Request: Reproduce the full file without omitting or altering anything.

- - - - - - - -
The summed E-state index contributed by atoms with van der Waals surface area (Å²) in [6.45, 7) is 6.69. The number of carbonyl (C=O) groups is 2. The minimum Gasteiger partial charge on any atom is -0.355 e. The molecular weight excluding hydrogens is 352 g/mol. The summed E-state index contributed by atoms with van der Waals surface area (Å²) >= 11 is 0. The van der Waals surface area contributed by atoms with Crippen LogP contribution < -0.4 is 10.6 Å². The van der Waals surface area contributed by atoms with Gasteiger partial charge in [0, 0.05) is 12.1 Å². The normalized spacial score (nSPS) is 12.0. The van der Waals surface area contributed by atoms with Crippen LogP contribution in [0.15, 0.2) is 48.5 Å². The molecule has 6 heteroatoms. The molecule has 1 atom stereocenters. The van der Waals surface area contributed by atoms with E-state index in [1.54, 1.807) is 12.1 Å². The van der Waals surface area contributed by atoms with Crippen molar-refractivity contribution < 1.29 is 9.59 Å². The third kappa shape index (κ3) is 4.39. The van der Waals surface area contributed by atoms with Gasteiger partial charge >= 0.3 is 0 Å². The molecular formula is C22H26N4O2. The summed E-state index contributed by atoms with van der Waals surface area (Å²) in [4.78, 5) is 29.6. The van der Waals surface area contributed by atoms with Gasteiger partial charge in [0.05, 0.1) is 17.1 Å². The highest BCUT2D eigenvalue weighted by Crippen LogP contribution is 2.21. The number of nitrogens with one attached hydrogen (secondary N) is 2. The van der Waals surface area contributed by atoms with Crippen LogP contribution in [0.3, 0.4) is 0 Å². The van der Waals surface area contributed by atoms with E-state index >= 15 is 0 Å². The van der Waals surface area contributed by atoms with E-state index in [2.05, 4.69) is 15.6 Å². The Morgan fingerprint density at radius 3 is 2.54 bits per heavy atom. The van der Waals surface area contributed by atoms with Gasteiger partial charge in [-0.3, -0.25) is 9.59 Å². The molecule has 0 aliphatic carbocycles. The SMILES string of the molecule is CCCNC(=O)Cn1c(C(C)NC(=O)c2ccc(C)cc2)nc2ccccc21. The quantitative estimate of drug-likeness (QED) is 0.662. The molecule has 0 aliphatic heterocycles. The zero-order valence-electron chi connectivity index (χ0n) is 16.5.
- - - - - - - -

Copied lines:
The summed E-state index contributed by atoms with van der Waals surface area (Å²) in [6.45, 7) is 6.69. The number of carbonyl (C=O) groups is 2. The minimum Gasteiger partial charge on any atom is -0.355 e. The molecular weight excluding hydrogens is 352 g/mol. The summed E-state index contributed by atoms with van der Waals surface area (Å²) >= 11 is 0. The van der Waals surface area contributed by atoms with Crippen LogP contribution < -0.4 is 10.6 Å². The van der Waals surface area contributed by atoms with Gasteiger partial charge in [0, 0.05) is 12.1 Å². The normalized spacial score (nSPS) is 12.0. The van der Waals surface area contributed by atoms with Crippen LogP contribution in [0.15, 0.2) is 48.5 Å². The molecule has 6 heteroatoms. The molecule has 1 atom stereocenters. The van der Waals surface area contributed by atoms with E-state index in [1.54, 1.807) is 12.1 Å². The van der Waals surface area contributed by atoms with Crippen molar-refractivity contribution < 1.29 is 9.59 Å². The third kappa shape index (κ3) is 4.39. The van der Waals surface area contributed by atoms with Gasteiger partial charge >= 0.3 is 0 Å². The molecular formula is C22H26N4O2. The summed E-state index contributed by atoms with van der Waals surface area (Å²) in [4.78, 5) is 29.6. The van der Waals surface area contributed by atoms with Gasteiger partial charge in [0.05, 0.1) is 17.1 Å². The highest BCUT2D eigenvalue weighted by Crippen LogP contribution is 2.21. The number of nitrogens with one attached hydrogen (secondary N) is 2. The van der Waals surface area contributed by atoms with Crippen LogP contribution in [0.3, 0.4) is 0 Å². The van der Waals surface area contributed by atoms with E-state index >= 15 is 0 Å². The van der Waals surface area contributed by atoms with E-state index in [2.05, 4.69) is 15.6 Å². The Morgan fingerprint density at radius 3 is 2.54 bits per heavy atom. The van der Waals surface area contributed by atoms with Gasteiger partial charge in [-0.3, -0.25) is 9.59 Å². The molecule has 0 aliphatic carbocycles. The SMILES string of the molecule is CCCNC(=O)Cn1c(C(C)NC(=O)c2ccc(C)cc2)nc2ccccc21. The quantitative estimate of drug-likeness (QED) is 0.662. The molecule has 0 aliphatic heterocycles. The zero-order valence-electron chi connectivity index (χ0n) is 16.5.